Being an artist is not all “peaches and cream,” he explained. There are challenges like lack of health insurance, but his passion outweighs these risks. “You need to find a public that goes beyond supporting you with admiration and love for the work, beyond a public that won’t pay you for your work. You need to find a public that understands that you need to get paid.”
Aristocrat, 11×17, Acrylic on Wood, 2012, by Ngene Mwaura
More About Ngene
Ngene Mwaura is a third-generation artist from a family of writers and storytellers. He comes from Kikuyu, a farmland fifteen miles outside of Nairobi, Kenya. Unlike his father, Mwaura Mureithi (author of “The Adventures of Thiga”), Ngene has found illustration to be his truest form of storytelling.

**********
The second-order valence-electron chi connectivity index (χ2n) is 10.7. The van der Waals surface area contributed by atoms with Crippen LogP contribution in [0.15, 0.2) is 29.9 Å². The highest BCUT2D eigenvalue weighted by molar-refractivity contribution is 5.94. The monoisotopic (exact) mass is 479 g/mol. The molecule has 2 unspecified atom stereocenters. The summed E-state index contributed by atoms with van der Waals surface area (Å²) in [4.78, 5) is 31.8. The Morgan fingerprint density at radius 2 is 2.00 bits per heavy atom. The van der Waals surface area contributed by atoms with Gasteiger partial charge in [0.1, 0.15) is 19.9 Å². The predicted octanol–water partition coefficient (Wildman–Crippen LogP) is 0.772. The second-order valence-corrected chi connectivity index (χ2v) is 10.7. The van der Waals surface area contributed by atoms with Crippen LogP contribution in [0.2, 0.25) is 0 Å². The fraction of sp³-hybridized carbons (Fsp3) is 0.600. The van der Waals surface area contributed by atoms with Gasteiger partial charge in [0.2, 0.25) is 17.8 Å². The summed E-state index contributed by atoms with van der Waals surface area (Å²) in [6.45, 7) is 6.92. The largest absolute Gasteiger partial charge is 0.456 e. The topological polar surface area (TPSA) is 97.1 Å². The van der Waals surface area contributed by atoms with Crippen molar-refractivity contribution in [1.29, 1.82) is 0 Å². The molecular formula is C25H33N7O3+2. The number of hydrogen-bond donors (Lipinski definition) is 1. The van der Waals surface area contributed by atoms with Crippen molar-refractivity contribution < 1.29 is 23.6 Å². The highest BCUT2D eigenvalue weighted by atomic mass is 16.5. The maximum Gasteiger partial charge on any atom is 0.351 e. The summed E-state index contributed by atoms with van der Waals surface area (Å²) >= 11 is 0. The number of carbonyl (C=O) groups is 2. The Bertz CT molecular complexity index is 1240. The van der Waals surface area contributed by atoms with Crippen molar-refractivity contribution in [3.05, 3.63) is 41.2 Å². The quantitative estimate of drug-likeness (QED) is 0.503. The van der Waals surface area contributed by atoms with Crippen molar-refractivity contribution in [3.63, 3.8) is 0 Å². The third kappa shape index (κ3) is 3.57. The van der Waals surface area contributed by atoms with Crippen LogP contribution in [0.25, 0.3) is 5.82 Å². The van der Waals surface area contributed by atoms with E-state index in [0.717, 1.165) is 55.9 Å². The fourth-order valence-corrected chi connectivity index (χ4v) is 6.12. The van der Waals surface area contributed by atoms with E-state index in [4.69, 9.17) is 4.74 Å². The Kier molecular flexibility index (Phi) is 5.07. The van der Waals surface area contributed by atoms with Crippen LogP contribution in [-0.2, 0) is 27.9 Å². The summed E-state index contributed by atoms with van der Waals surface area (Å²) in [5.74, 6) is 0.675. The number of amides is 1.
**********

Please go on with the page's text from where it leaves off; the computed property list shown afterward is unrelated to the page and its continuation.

The succession of his work is a timeline of his perception and experiences to date. His work takes you from the farmlands of Africa, through the art world of Europe, and most recently to Los Angeles, where he’s working on his latest work, “Masks,” an expression of what he thinks the African Mask could have evolved into if the African tradition hadn’t progressively dissipated.
He has studied under several artists, including Ndasuunye Shikongeni, Fred Mutebi, Henry Mujunga, Rafael Zarza, and Joyce Wellman. His expertise is in silk-screening, etching, acetate printing, carton printing and woodblock printing. You can find Ngene’s work in the collections of the Commercial Bank of Africa and the Dutch Embassy, in Kenya.